I was really good at the game I called school once I hit the seventh grade. I figured out what my teachers wanted and so I gave it to them. It wasn’t about learning for me, it was about jumping through hoops and meeting the expectations my teachers set. My English teacher, for example, liked it when students used lots of adjectives and descriptive words in their writing and so I made sure to do just that in each and every written assignment. For me, the focus was on grades. My parents bribed me to get good grades by paying me for every A and B I received. So, I made sure to complete work that would earn me high marks in all of my classes. It worked. I earned a spot on my school’s National Honor Society and spent every term on the Honor Roll. I kicked butt at school because I focused on the grades. Unfortunately though, if you asked me what I learned back in those days, I would have very little to say as I didn’t retain much. I was a passive learner. I regurgitated facts and information and then erased them from my mind. I wasn’t actively looking to learn as I was so focused on earning high grades. In retrospect, I wish I had been more interested in the information and skills my teachers were trying to teach me as I feel like I would have gotten so much more out of my school experience.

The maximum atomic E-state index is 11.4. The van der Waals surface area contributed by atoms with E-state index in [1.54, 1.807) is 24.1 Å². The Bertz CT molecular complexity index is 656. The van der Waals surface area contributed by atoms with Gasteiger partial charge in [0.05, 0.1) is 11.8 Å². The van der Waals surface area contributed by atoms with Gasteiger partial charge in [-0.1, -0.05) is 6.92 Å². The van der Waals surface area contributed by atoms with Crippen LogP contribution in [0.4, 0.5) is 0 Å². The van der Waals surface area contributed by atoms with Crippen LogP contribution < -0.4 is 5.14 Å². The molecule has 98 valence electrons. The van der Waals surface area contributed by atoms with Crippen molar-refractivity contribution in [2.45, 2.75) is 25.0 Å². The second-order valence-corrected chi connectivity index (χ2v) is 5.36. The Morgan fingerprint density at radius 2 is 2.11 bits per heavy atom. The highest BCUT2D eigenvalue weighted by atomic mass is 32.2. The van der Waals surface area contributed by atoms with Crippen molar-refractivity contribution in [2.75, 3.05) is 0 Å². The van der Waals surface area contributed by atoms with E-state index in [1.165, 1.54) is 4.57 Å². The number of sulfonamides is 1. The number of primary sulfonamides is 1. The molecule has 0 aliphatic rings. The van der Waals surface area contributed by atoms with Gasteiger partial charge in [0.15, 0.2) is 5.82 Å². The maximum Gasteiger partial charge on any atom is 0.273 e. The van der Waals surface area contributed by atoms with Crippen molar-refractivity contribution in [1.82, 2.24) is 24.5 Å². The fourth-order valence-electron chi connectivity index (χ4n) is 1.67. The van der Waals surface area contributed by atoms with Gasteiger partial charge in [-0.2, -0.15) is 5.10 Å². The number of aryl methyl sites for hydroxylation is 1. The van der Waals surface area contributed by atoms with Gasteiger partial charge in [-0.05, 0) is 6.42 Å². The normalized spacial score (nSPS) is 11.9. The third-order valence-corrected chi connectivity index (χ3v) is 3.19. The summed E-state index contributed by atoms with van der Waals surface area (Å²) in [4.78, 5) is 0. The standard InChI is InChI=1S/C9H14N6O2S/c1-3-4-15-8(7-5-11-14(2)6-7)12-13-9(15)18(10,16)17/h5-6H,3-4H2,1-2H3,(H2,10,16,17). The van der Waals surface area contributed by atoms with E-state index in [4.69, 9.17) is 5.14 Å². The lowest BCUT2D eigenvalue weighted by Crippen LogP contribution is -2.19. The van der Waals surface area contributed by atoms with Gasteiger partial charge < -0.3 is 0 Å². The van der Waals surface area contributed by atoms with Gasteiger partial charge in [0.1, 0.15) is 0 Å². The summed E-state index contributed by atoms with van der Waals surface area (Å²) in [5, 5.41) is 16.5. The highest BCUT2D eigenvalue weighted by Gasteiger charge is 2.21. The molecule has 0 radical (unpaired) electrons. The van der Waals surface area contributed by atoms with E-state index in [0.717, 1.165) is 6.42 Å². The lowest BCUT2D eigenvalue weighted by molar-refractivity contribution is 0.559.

Learning from my mistakes as a student, I make sure that as a teacher, my students don’t just go through the motions to complete work and earn high marks. I want my students to see school as a journey and an adventure, not a game they are trying to win. To do this, I craft meaningful and relevant assignments that allow the students to think critically about the content and skills learned to answer questions, reflect, make or construct something, or simply write. These engaging, hands-on, and creative assignments force students to think about information learned in new and unique ways that prevent them from simply restating what was discussed in class or learned on a website. The next big piece that helps me be sure my students see school as an exploration is grading and assessment. Students don’t earn letter grades or percentages for assignments as we utilize the objectives/standards-based grading system in the sixth grade. Each assignment may be graded on more than one objective and so they are earning more than one grade for most every assignment. Our grades are as follows:
- 4: Exceeds the Objective
- 3: Meets the Objective
- 2: Working Towards the Objective
- 1: Insufficient Data to Assess Ability to Meet or Work Towards Meeting the Objective